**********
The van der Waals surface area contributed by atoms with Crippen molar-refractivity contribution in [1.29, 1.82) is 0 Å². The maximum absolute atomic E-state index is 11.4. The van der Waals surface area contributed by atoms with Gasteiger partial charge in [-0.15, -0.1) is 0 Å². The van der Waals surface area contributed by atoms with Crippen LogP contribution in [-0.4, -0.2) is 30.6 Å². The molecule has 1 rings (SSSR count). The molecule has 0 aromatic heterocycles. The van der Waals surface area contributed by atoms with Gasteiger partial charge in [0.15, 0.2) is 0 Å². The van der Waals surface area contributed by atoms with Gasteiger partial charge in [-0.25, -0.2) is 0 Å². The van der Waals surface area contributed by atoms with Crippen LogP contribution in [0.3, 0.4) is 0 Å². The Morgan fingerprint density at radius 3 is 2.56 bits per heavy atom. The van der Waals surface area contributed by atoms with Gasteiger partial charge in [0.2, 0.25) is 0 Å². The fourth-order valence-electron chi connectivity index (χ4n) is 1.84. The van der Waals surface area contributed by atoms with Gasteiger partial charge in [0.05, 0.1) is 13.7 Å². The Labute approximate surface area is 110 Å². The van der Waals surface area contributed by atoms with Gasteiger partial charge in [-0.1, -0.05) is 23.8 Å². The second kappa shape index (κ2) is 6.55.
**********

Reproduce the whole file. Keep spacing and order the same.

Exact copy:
The van der Waals surface area contributed by atoms with Crippen molar-refractivity contribution in [1.29, 1.82) is 0 Å². The maximum absolute atomic E-state index is 11.4. The van der Waals surface area contributed by atoms with Gasteiger partial charge in [-0.15, -0.1) is 0 Å². The van der Waals surface area contributed by atoms with Crippen LogP contribution in [-0.4, -0.2) is 30.6 Å². The molecule has 1 rings (SSSR count). The molecule has 0 aromatic heterocycles. The van der Waals surface area contributed by atoms with Gasteiger partial charge in [0.15, 0.2) is 0 Å². The van der Waals surface area contributed by atoms with Gasteiger partial charge in [-0.25, -0.2) is 0 Å². The van der Waals surface area contributed by atoms with Crippen LogP contribution in [0.3, 0.4) is 0 Å². The Morgan fingerprint density at radius 3 is 2.56 bits per heavy atom. The van der Waals surface area contributed by atoms with Gasteiger partial charge in [0.2, 0.25) is 0 Å². The fourth-order valence-electron chi connectivity index (χ4n) is 1.84. The van der Waals surface area contributed by atoms with Gasteiger partial charge in [0.05, 0.1) is 13.7 Å². The Labute approximate surface area is 110 Å². The van der Waals surface area contributed by atoms with Gasteiger partial charge in [-0.1, -0.05) is 23.8 Å². The second kappa shape index (κ2) is 6.55.